Wednesday, April 22, 2015

When You Have Cancer and Can't Sleep By Anna Medaris Miller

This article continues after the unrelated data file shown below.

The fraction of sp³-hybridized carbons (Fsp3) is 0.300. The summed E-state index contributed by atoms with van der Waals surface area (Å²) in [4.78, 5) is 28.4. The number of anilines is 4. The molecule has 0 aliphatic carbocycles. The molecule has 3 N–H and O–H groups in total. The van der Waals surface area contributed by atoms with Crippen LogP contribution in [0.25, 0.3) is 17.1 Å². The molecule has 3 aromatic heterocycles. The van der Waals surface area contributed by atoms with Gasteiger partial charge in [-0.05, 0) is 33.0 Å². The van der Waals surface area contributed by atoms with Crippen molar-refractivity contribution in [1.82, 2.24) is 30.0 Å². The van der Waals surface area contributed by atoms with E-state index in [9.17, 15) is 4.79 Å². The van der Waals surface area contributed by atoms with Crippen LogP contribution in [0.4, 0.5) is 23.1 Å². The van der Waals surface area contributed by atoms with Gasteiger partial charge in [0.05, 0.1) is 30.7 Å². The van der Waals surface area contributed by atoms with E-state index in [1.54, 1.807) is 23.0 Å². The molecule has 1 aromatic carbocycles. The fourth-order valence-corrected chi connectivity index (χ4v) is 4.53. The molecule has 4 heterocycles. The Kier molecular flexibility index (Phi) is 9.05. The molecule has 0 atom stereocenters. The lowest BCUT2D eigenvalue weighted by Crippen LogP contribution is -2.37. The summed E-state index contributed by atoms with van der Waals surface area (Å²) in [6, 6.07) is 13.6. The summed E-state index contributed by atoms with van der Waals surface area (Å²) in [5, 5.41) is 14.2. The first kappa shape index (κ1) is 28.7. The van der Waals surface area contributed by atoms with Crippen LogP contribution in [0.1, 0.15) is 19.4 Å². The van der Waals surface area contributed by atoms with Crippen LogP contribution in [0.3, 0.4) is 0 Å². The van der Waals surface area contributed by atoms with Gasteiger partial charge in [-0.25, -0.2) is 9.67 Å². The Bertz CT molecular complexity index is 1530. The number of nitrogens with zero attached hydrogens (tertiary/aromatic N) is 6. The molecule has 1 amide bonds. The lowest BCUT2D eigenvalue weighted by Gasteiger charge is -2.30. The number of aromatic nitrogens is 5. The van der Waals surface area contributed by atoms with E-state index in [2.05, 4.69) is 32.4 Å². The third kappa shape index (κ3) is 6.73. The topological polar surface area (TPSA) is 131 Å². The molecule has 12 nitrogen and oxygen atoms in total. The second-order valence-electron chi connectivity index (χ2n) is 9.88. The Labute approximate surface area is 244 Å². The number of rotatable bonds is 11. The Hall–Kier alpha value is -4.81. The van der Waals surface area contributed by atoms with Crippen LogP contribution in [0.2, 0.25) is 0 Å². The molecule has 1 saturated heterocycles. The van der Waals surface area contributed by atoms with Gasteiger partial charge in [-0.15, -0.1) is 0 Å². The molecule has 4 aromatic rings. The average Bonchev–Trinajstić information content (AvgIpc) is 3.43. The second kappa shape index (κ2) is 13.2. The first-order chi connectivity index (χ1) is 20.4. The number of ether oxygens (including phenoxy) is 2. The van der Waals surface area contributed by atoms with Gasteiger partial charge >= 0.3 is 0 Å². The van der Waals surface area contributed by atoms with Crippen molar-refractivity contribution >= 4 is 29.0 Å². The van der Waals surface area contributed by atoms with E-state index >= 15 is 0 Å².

Traci Gordon never had a problem falling asleep or staying asleep. In fact, she has a sleep disorder that causes her to sleep too much. "I could sleep through a whole weekend," Gordon says. That all changed when Gordon, a 47-year-old administrative assistant in New York, began chemotherapy for breast cancer about seven years ago. The treatment threw her body into an artificial state of menopause, which caused unrelenting night sweats. "My memory of it was waking up five, six, seven times a night, absolutely dripping," Gordon says. Each time, she would change her clothes, stand in front of the air conditioner and wonder how much of her fatigue was caused by the cancer, how much was caused by the treatment and how much was caused by her inability to sleep through the night. "It was really having an impact on top of everything else," she says. Sleep problems during cancer are ubiquitous, affecting up to 80 percent of people undergoing chemotherapy, says Oxana Palesh, an assistant professor in the Department of Psychiatry and Behavioral Sciences at Stanford University Medical Center who develops and tests sleep interventions for cancer patients and survivors. One of her studies found that insomnia is about three times more prevalent among cancer patients being treated with chemotherapy than it is in the general population. When you have cancer, Palesh says, "it's much more common to have sleep problems than not." But at the same time, sleeping well during cancer treatment is critically important in fighting the disease. Without solid rest, the body's level of cortisol -- known as "the stress hormone" -- goes up and the count of "natural killer cells," or NK cells, that help fight cancer go down, says Dr. Laeeq Shamsuddin, medical director of the sleep clinic at Cancer Treatment Centers of America at Midwestern Regional Medical Center in Zion, Illinois. For Kym Sinclair, a 31-year-old nurse in Santa Cruz, California, some of the most significant sleep disruptions from cancer were psychological. As she began chemotherapy, Sinclair struggled with side effects, including bone aches, vomiting, nausea, gastrointestinal distress and the chills -- all of which put a good night's sleep further out of reach. "You just can't ever get comfortable. You just constantly feel like you have the flu," she says. It's important that patients talk to their primary care doctor or oncologist about sleep during cancer treatment in part because sleep disorders -- among people with and without cancer -- are treatable, says Cancer Treatment Centers of America's Shamsuddin. In most cases, he says, the approach to treatment is the same. "There are about 70 known sleep disorders out there, and any one of those can obviously affect cancer patients," he says. "Treating them helps to improve [patients'] tolerance to chemotherapy, radiation therapy, as well as their physical, psychological and cognitive functioning." "[Cancer patients] are going through so much, and they're going to be fatigued from the chemotherapy regardless," Shamsuddin says. "But if we can at least avoid them being fatigued from sleep apnea or any other sleep disorder, that's going to affect their quality of life and their energy level and their overall outlook tremendously." US News & World Report